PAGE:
NASHVILLE, Tenn. (AP) — Megastar Michael Jackson’s musical legacy has been getting critically reappraised after a new documentary rekindled allegations of child sexual abuse, but at least two music museums in Detroit and Tennessee aren’t scrubbing the King of Pop from their exhibits.
The National Museum of African American Music says some Michael Jackson artifacts will be on display in a planned exhibit called “One Nation Under A Groove,” when the museum opens in downtown Nashville in early 2020. The museum has previously released renderings of the building’s design, featuring an image of Jackson on the exterior.
Meanwhile, in Detroit, the chairwoman and CEO of Motown Museum said its mission is to share the stories and artifacts of the history of Motown.
“Michael Jackson’s musical contributions remain part of the Motown story,” Robin Terry said.
Motown Records was the first major label to record The Jackson 5, in which Michael debuted as a young star alongside his siblings, and released their hits “I Want You Back” and “ABC.”
The HBO documentary “Leaving Neverland” aired detailed and disturbing stories from two men who say Jackson groomed them for sex and molested them when they were just little boys. Allegations of sexual abuse shadowed Jackson throughout much of his adult life, and he was acquitted on child molestation charges in 2005. Jackson died in 2009. There’s been no evidence of major damage to Jackson’s estate or his music because of the new documentary.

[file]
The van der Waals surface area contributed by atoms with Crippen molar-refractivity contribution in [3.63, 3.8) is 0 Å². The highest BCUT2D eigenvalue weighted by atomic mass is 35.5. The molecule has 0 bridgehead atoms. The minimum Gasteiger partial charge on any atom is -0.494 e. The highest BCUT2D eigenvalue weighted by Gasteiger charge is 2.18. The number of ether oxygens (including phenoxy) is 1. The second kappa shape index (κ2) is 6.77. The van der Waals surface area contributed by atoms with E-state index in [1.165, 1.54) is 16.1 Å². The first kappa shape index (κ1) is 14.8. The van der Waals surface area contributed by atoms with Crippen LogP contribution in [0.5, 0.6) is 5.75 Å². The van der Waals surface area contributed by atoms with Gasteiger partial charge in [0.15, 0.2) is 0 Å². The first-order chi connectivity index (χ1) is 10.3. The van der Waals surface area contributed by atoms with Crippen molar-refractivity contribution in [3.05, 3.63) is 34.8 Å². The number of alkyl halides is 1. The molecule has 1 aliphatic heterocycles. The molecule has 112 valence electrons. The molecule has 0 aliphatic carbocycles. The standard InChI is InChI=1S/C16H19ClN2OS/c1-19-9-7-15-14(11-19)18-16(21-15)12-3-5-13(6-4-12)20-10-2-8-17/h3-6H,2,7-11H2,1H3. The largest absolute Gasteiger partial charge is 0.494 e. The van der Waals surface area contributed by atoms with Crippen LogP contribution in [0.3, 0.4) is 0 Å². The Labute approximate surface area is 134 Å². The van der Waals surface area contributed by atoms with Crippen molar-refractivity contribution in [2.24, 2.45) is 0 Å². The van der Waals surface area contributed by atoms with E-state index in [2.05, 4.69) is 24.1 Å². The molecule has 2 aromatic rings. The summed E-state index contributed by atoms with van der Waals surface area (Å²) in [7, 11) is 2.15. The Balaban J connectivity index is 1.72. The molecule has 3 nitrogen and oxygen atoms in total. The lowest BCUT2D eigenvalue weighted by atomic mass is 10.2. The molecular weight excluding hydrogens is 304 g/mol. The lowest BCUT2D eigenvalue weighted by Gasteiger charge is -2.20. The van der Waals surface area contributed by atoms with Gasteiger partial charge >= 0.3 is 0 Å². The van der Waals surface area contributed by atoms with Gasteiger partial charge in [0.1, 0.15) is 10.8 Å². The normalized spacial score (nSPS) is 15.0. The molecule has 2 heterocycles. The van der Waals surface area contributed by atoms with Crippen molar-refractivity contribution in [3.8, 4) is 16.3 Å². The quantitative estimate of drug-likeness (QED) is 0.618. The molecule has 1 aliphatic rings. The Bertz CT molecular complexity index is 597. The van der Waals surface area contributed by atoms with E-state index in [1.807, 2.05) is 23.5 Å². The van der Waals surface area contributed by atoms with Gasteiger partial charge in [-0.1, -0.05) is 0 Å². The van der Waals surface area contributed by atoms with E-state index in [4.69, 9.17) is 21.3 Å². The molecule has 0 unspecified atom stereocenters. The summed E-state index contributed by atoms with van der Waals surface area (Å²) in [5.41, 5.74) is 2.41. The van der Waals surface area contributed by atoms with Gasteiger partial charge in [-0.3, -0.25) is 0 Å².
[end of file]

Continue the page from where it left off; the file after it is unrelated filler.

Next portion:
“The importance of Michael Jackson’s music to the African American culture, and to the American soundtrack, is unrivalled,” said H. Beecher Hicks III, president and CEO of the National Museum of African American Music in a statement provided to The Associated Press.
“As a part of our One Nation Under a Groove gallery, Jackson will be defined by his music, his importance to pop culture, music videos and his impact on changing the course of popular music in our country. NMAAM has collected some artifacts which will be on display in this gallery, each of which will help highlight these aspects of his contributions to African American music. We understand that, like music itself, legacies are constantly evolving, and that we must be able to evolve and shift as needed.”
A publicist for NMAAM said the design of the structure is still preliminary, and they have planned on having a rotating display of artist images on the building’s exterior signs.
AP journalist Jeff Karoub in Detroit contributed to this story.
This story has been corrected to fix the name of the National Museum of African American Music.
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